Nonlinearity, Nonstationarity, and Thick Tails: How They Interact to Generate Persistency in Memory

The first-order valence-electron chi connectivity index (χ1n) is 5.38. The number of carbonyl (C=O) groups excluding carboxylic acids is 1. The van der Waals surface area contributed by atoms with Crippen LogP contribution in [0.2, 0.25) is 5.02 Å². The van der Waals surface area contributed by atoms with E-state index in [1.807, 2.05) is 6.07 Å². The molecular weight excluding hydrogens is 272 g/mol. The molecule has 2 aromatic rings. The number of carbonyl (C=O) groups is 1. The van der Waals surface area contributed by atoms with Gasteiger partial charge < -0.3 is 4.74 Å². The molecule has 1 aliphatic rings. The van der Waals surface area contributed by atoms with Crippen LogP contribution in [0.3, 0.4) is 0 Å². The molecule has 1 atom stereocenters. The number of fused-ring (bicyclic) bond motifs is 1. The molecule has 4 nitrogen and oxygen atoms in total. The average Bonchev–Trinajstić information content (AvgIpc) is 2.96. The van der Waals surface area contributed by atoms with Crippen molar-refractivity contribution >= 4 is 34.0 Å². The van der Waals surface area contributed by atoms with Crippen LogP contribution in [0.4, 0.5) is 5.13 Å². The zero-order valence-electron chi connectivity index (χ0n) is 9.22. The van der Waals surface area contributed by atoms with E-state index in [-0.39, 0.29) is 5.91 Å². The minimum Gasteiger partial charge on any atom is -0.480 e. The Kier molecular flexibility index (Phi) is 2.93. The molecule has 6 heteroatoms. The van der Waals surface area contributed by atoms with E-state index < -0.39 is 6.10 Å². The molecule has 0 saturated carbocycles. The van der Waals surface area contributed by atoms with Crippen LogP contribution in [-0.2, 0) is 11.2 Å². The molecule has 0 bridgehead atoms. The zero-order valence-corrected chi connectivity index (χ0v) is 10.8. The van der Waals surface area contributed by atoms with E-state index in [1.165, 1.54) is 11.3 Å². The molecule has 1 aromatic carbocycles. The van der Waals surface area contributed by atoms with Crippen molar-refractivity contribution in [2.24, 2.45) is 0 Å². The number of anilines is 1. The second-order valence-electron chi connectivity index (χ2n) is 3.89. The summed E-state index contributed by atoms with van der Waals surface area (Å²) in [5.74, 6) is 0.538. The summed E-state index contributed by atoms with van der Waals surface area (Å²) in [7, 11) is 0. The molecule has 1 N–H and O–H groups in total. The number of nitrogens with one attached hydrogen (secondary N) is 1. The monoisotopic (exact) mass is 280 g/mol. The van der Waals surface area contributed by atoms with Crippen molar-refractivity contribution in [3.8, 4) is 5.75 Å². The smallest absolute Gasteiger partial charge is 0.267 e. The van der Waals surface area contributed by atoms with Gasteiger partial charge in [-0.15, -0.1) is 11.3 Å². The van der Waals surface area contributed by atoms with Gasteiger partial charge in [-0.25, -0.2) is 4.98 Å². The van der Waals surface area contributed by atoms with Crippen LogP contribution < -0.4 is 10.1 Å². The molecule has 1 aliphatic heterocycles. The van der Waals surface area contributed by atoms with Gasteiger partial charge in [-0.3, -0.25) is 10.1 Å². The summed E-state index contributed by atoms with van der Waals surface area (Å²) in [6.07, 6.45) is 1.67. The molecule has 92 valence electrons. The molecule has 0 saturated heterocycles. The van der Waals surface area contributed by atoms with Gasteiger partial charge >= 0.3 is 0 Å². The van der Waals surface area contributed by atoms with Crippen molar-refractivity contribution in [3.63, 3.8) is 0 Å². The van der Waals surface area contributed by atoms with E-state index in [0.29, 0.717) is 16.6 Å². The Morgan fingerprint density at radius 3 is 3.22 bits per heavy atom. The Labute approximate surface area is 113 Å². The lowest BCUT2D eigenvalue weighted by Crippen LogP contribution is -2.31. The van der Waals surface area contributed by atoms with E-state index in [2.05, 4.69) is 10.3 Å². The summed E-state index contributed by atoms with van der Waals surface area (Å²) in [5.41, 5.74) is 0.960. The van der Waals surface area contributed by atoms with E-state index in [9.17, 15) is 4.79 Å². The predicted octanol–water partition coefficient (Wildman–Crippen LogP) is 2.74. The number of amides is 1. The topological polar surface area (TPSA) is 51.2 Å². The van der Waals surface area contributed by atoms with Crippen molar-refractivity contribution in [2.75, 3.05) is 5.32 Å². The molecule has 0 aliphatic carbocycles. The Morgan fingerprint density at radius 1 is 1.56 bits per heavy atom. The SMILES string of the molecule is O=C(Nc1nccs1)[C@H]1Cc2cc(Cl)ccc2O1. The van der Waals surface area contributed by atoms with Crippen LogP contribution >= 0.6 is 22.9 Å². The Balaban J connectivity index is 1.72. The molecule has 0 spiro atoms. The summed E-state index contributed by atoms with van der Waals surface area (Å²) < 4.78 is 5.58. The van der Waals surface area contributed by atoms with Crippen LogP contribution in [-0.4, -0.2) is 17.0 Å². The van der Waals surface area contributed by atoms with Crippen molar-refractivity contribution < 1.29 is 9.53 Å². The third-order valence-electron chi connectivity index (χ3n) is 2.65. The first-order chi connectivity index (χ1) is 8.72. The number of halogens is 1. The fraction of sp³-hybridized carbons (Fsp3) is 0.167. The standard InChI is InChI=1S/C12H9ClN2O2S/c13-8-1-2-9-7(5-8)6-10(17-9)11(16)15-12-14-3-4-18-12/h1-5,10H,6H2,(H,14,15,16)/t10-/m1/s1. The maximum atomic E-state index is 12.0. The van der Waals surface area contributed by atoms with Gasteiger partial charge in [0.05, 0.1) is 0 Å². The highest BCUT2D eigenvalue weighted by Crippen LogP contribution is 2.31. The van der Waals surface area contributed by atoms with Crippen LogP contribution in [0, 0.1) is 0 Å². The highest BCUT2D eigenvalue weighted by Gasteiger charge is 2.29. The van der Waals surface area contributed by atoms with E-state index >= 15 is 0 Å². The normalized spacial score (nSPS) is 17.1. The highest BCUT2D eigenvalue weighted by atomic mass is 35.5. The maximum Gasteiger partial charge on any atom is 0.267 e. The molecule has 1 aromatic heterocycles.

In this paper, we consider nonlinear transformations of random walks driven by thick-tailed innovations with undefined means or variances. In particular, we show how nonlinearity, nonstationarity, and thick tails interact to generate persistency in memory, and we clearly demonstrate that this triad may generate a broad spectrum of persistency patterns. Time series generated by nonlinear transformations of random walks with thick-tailed innovations have asymptotic autocorrelations that decay very slowly as the number of lags increases or do not even decay at all and remain constant at all lags. Depending upon the type of transformation considered and how the model error is specified, they are given by random constants, deterministic functions which decay slowly at polynomial rates, or mixtures of the two. These patterns in autocorrelations, along with other sample characteristics of the transformed time series, make it very plausible that this triad is involved in the data generating processes for many actual economic and financial time series data. We use our model to analyze two empirical applications: exchange rates governed by a target zone and electricity price spikes driven by capacity shortfalls
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